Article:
Wednesday, May 13, 2020
Volume 1, Issue 21


In Today’s Issue:

  • Farnam Street’s Great Mental Models – Volume 2
  • Will People Return to Gyms? 
  • Peter Buffett Has No Regrets
  • The Architecture of Music

To read last week’s newsletter please click here.


Farnam Street’s Great Mental Models – Volume 2

Shane Parrish, Founder of the Farnam Street website, is on a mission to help people “master the best of what other people have already figured out”. Farnam Street, which is named after the street where Berkshire’s Hathaway’s Omaha headquarters is located, has been a favorite resource for the investing community. But rather than providing stock write-ups and commentary, Parrish has focused on helping readers increase their “worldly wisdom”.

At first glance, the idea of devoting scarce time to an exploration of fields as diverse as chemistry, physics, and biology in search of mental models might seem like an indulgence that few can afford. However, trying to navigate a complex world without a multi-disciplinary foundation is very difficult and can create blind spots. In our modern economy, there is a tendency to over-specialize in very specific areas but doing so without a broader array of knowledge can make us more exposed to unexpected shocks. I reviewed Volume 1 of Farnam Street’s Great Mental Models series in January and mentioned in in the newsletter at that time. Volume 1 covered various “general thinking concepts” and provided an introduction to the mental model concept.  Volume 2 of the series, which I reviewed this week, delves into the models from physics, chemistry, and biology.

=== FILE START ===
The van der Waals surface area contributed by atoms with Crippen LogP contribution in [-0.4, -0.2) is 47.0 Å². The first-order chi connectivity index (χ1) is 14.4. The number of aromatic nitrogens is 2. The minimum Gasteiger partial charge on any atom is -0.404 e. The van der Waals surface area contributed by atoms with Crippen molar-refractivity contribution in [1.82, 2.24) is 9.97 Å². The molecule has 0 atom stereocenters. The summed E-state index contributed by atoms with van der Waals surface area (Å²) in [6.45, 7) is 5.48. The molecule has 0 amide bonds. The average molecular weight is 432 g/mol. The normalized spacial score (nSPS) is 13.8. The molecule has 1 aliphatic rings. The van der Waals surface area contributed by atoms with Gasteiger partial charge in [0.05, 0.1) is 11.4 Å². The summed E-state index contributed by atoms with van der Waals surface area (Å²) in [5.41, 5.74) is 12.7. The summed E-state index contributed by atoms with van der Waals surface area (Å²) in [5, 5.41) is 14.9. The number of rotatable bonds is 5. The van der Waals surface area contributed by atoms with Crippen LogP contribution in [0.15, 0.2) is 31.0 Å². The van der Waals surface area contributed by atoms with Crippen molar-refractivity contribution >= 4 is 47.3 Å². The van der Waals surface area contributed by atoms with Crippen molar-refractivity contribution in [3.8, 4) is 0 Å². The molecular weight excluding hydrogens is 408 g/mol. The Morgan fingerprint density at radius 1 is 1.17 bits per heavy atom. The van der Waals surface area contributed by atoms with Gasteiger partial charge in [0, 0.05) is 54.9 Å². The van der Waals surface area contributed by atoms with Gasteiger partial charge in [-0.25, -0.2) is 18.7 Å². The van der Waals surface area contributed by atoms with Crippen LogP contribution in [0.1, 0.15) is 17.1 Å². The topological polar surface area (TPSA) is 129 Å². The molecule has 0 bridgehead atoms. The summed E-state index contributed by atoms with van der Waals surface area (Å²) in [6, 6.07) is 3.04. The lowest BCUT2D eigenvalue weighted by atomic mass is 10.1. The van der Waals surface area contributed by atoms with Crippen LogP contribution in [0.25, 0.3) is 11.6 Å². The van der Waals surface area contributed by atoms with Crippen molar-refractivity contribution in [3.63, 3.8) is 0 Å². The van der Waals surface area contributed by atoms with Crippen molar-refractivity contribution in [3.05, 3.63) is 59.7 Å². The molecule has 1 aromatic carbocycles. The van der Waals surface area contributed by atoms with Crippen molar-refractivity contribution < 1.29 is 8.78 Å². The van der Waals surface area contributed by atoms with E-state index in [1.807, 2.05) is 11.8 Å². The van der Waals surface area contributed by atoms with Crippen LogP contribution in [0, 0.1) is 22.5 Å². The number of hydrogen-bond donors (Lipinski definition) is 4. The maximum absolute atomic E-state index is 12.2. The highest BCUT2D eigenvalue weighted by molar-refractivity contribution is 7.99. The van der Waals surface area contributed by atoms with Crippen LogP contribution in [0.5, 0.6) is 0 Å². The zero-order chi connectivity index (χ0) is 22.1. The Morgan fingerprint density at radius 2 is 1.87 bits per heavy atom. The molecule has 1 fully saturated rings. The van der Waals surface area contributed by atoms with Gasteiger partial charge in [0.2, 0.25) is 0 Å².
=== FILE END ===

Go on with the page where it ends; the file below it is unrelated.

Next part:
The books in this series are not “textbooks” and readers who are hoping for an in-depth scientific explanation of topics such as thermodynamics will be disappointed. What Parrish does provide is enough context and background for any intelligent and curious reader to grasp the basic concepts and to see how they may be applied more broadly. For example, the concept of inertia comes from physics but can be applied in numerous business contexts as well. Readers who are curious about the science behind the models are given numerous references where they can obtain further information. 

Click here to read The Rational Walk’s review of Volume 2


Will People Return to Gyms?

The closures put in place due to the COVID-19 pandemic have impacted countless industries over the past several weeks. As state and local governments slowly reopen over the coming weeks, we will begin to see whether changes in consumer habits and behavior during the lockdowns will be temporary or permanent. 

Going to the gym is a ritual that many people enjoy, especially the higher end establishments that cater to affluent customers in major cities. Going for a workout can be motivated by more than just exercise. It can also be a social experience for many people. However, the fact is that it has long been possible to get a good workout at home, as a recent Wall Street Journal article pointed out. And the type of home workout involved isn’t necessarily working with dusty weights or an ancient stationary bike in the basement. It is now possible to participate in live-streamed workout sessions with others, replicating certain aspects of the in-person experience that traditionally draws people to the gym:

ClassPass, a subscription service that originally focused on providing physical access to a variety of fitness centers, began selling live-streamed barre, Pilates, aerobics and other classes in March, and now offers more than 50,000 on-demand workouts a week, some free and some up to $20 a class. Before the coronavirus outbreak, the majority of ClassPass subscribers attended workouts in studios near where they work or live. Now, more than 50% of ClassPass’s digital customers have joined virtual classes hosted by studios in another city.